L.I: Recognise flashbacks and understand why they’re used.
Read Chapter 1 & the start of Chapter 2 of Harry Potter and the Philosopher’s Stone (book 1). The book is set at the time when Harry is nearly 11. The first chapter is a flashback. There are many ways to provide flashback information, look at the list you created yesterday, e.g. dreams at start of Book 1 and in Book 4, diary entries in Book 2, memories, time-travel devices, magic.
Using the following extracts from Chapter 2 of Harry Potter and the Philosopher’s Stone. You need to decide which of these are flashback memories and which are happening ‘now’ when Harry is nearly 11.
Write a short paragraph explaining why it is necessary for the author to use memories at the start of the book.
Read these extracts from Chapter 2 of Harry Potter and the Philosopher’s Stone. Are they flashbacks to Harry’s earlier life or events that are taking place now? How do we know?
‘It was a very sunny Saturday and the zoo was crowded with families. The Dursleys bought Dudley and Piers large chocolate ice-creams at the entrance and then, because the smiling lady in the van had asked Harry what he wanted before they could hurry him away, they bought him a cheap lemon ice lolly. It wasn’t bad either, Harry thought, licking it as they watched a gorilla scratching its head and looking remarkably like Dudley, except that it wasn’t blond.’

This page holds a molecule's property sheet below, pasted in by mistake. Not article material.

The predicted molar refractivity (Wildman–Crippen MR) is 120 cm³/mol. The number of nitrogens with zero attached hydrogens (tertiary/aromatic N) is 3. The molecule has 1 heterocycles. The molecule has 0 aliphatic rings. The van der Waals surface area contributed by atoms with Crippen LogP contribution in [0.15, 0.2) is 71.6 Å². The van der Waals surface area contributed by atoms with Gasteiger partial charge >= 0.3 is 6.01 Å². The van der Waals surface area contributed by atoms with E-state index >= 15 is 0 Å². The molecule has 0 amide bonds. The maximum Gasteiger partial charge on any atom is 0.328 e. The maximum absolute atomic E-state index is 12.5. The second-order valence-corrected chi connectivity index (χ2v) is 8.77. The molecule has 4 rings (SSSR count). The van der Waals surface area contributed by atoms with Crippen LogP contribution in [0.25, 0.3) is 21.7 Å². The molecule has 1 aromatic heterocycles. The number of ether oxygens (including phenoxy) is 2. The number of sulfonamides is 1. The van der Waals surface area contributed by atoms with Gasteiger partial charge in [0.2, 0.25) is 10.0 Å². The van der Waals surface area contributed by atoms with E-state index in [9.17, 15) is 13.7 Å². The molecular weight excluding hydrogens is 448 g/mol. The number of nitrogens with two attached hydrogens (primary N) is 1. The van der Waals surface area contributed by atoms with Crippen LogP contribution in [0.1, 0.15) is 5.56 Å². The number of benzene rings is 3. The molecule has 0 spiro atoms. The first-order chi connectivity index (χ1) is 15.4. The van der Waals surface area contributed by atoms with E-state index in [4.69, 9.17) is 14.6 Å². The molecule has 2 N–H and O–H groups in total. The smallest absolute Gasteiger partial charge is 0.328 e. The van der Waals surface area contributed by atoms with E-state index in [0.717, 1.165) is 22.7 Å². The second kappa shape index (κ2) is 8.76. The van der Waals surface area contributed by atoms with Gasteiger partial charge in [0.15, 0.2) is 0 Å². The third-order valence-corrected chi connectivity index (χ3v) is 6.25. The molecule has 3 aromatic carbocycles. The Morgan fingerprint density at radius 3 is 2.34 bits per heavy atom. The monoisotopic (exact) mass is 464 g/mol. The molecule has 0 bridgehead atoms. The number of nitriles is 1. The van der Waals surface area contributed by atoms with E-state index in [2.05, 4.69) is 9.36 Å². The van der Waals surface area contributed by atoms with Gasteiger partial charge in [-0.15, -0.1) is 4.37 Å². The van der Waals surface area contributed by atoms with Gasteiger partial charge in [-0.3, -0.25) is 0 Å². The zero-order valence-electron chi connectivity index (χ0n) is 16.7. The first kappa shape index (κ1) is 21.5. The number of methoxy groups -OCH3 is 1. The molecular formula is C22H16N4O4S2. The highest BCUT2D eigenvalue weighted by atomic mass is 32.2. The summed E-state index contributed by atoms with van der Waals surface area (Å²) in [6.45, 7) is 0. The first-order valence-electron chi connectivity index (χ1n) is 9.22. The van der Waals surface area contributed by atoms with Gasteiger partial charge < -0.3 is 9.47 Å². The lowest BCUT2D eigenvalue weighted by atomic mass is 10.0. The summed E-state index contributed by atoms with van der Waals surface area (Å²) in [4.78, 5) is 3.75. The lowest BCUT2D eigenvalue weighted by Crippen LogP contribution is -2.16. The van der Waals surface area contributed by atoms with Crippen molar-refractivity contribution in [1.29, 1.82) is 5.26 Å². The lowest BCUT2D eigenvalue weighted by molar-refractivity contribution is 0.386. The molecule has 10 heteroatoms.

‘Nearly ten years had passed since the Dursleys had woken up to find their nephew on the front step, but Privet Drive had hardly changed at all. The sun still rose on the same tidy gardens, it crept into their living room, which was almost exactly the same as it had been on the night when Mr Dursley had seen the report about the owls.’
‘Another time, Aunt Petunia had been trying to force him into a revolting old jumper of Dudley’s (brown with orange bobbles). The harder she tried to pull it over his head, the smaller it seemed to become, until it might have fitted a glove puppet!’
‘He’d lived with the Dursleys almost ten years, ten miserable years, as long as he could remember, ever since he had been a baby and his parents had died in that car crash.’
‘A wild looking old woman dressed all green had waved merrily at him once on a bus. A bald man in a very long purple coat had actually shaken his hand in the street. The weirdest thing about all these people was the way they seemed to vanish the second Harry tried to get a second glance.’
‘At that moment the telephone rang and Aunt Petunia went to answer it while Harry and Uncle Vernon watched Dudley unwrap the racing bike, a cine-camera, a remote-control aeroplane, sixteen new computer games and a video recorder. He was ripping the paper off a gold wristwatch when Aunt Petunia came back from the telephone, looking both angry and worried.’
‘Once, Aunt Petunia, tired of Harry coming back from the barber’s looking as though he hadn’t been at all, had taken a pair of scissors and cut his hair so short he was almost bald except for his fringe, which she left ‘to hide that horrible scar’. Dudley had laughed himself silly at Harry, who spent a sleepless night imagining school the next day, where he was already laughed at for his baggy clothes and Sellotaped glasses. Next morning, however, he had got up to find his hair exactly as it had been before Aunt Petunia had sheared it off.’